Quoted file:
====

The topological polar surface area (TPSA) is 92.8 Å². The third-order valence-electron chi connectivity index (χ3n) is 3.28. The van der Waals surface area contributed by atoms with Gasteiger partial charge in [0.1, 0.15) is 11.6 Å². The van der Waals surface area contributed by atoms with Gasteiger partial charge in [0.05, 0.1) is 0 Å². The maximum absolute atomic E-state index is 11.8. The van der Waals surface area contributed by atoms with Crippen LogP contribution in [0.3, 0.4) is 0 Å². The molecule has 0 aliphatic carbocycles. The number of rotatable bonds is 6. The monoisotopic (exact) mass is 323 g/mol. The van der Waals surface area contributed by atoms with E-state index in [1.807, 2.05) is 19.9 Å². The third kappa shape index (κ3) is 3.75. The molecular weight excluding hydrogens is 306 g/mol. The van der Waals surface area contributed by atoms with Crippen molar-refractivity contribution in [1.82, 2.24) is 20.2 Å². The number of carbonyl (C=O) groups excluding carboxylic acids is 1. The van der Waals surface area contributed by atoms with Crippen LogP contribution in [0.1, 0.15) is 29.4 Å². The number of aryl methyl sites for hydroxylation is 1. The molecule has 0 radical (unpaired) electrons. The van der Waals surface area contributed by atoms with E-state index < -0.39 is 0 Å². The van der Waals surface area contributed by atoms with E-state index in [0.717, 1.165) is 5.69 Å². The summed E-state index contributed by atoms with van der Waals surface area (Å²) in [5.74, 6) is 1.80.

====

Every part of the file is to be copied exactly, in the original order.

The topological polar surface area (TPSA) is 92.8 Å². The third-order valence-electron chi connectivity index (χ3n) is 3.28. The van der Waals surface area contributed by atoms with Gasteiger partial charge in [0.1, 0.15) is 11.6 Å². The van der Waals surface area contributed by atoms with Gasteiger partial charge in [0.05, 0.1) is 0 Å². The maximum absolute atomic E-state index is 11.8. The van der Waals surface area contributed by atoms with Crippen LogP contribution in [0.3, 0.4) is 0 Å². The molecule has 0 aliphatic carbocycles. The number of rotatable bonds is 6. The monoisotopic (exact) mass is 323 g/mol. The van der Waals surface area contributed by atoms with E-state index in [1.807, 2.05) is 19.9 Å². The third kappa shape index (κ3) is 3.75. The molecular weight excluding hydrogens is 306 g/mol. The van der Waals surface area contributed by atoms with Crippen molar-refractivity contribution in [1.82, 2.24) is 20.2 Å². The number of carbonyl (C=O) groups excluding carboxylic acids is 1. The van der Waals surface area contributed by atoms with Crippen LogP contribution in [0.1, 0.15) is 29.4 Å². The number of aryl methyl sites for hydroxylation is 1. The molecule has 0 radical (unpaired) electrons. The van der Waals surface area contributed by atoms with E-state index < -0.39 is 0 Å². The van der Waals surface area contributed by atoms with E-state index in [0.717, 1.165) is 5.69 Å². The summed E-state index contributed by atoms with van der Waals surface area (Å²) in [5.74, 6) is 1.80.